Now that you found us, you should visit more often.

What's That Bug? does not endorse extermination

Subject: Wasp of some kind
Location: North Carolina
October 18, 2015 7:12 am
Hey bugman , just wondering what type of bug is this??
Signature: Ace

Paper Wasp consumed by Fungus

Paper Wasp consumed by Fungus

Dear Ace,
This insect is a Paper Wasp in the genus
Polistes, however, its appearance has been altered by a fungus infection that eventually killed the wasp.  This is, to the best of our knowledge, the only image we have on our site of a Paper Wasp consumed by fungus, but we do have images of a Tarantula attacked by Fungus, Cellar Spiders with Fungus Infections and a Raspy Cricket with a Fungus Infection.  Here is an interesting article from National Geographic on Mind Control Fungus and there is also a National Geographic image of a wasp infested with fungus.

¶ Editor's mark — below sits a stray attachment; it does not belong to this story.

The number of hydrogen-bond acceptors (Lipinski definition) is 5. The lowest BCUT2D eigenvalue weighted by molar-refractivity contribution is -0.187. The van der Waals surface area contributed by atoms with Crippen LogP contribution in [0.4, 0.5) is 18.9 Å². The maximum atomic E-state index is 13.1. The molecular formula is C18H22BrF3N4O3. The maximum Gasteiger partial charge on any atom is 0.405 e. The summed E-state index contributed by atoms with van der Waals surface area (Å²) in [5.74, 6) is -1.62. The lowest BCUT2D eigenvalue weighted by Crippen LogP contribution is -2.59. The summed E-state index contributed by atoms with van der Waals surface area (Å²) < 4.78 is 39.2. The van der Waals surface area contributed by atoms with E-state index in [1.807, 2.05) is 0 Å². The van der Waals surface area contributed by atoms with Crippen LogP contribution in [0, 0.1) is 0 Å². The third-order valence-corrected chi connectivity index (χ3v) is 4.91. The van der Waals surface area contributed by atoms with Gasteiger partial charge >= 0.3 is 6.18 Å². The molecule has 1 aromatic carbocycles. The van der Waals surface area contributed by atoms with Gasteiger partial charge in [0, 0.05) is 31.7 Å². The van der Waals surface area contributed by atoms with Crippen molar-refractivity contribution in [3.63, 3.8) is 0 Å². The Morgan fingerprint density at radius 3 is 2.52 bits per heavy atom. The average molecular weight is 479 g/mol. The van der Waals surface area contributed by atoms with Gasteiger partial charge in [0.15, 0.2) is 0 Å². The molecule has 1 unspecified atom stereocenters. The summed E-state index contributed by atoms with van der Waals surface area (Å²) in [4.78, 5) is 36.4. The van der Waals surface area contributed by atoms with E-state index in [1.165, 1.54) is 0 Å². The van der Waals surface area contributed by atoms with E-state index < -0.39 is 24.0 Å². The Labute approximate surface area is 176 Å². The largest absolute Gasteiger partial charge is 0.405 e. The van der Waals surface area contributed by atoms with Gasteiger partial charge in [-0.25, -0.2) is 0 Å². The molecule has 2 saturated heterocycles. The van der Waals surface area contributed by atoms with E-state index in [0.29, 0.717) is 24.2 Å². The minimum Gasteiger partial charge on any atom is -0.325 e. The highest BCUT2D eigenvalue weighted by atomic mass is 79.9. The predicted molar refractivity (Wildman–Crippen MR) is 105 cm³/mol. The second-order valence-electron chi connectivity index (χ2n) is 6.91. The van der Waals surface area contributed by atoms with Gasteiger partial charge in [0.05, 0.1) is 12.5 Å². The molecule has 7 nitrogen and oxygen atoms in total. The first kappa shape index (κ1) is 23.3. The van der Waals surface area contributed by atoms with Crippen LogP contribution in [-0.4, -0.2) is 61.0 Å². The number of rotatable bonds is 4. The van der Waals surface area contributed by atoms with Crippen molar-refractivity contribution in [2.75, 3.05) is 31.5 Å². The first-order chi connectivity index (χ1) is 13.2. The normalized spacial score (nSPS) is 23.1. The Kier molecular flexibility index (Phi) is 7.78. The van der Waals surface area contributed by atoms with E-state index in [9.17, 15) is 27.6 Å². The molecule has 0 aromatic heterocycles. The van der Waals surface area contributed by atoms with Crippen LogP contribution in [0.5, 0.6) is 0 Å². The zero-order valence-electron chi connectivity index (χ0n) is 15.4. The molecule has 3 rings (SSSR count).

What's That Bug? does not endorse extermination

Subject: Weird wasps?
Location: Southwest Saskatchewan , canada
October 9, 2015 1:31 pm
I had 5 of these turn up betweeny screen and window. I live in southwestern Saskatchewan, Canada. It is early October. The window is a full on southern exposure. I just want to know if these are wasps? Do they sting? Where do they come from?
Signature: Steph stuart

Paper Wasp

Paper Wasp

Sear Steph,
This is a Paper Wasp in the genus
Polistes and it came from another mated Paper Wasp that laid eggs.  Paper Wasps are a social species that constructs a nest from chewed wood and bark and we suspect the nest may be in the eaves near the window.  Paper Wasps may sting to defend the nest, but they are not typically an aggressive genus.  Based on this BugGuide image, we believe your Paper Wasp is Polistes aurifer.

Thanks a lot.  I’m going to have a look and see if I can find the nest.  If it is under the 2nd storey eaves and they aren’t aggressive I may just leave them alone.

What's That Bug? does not endorse extermination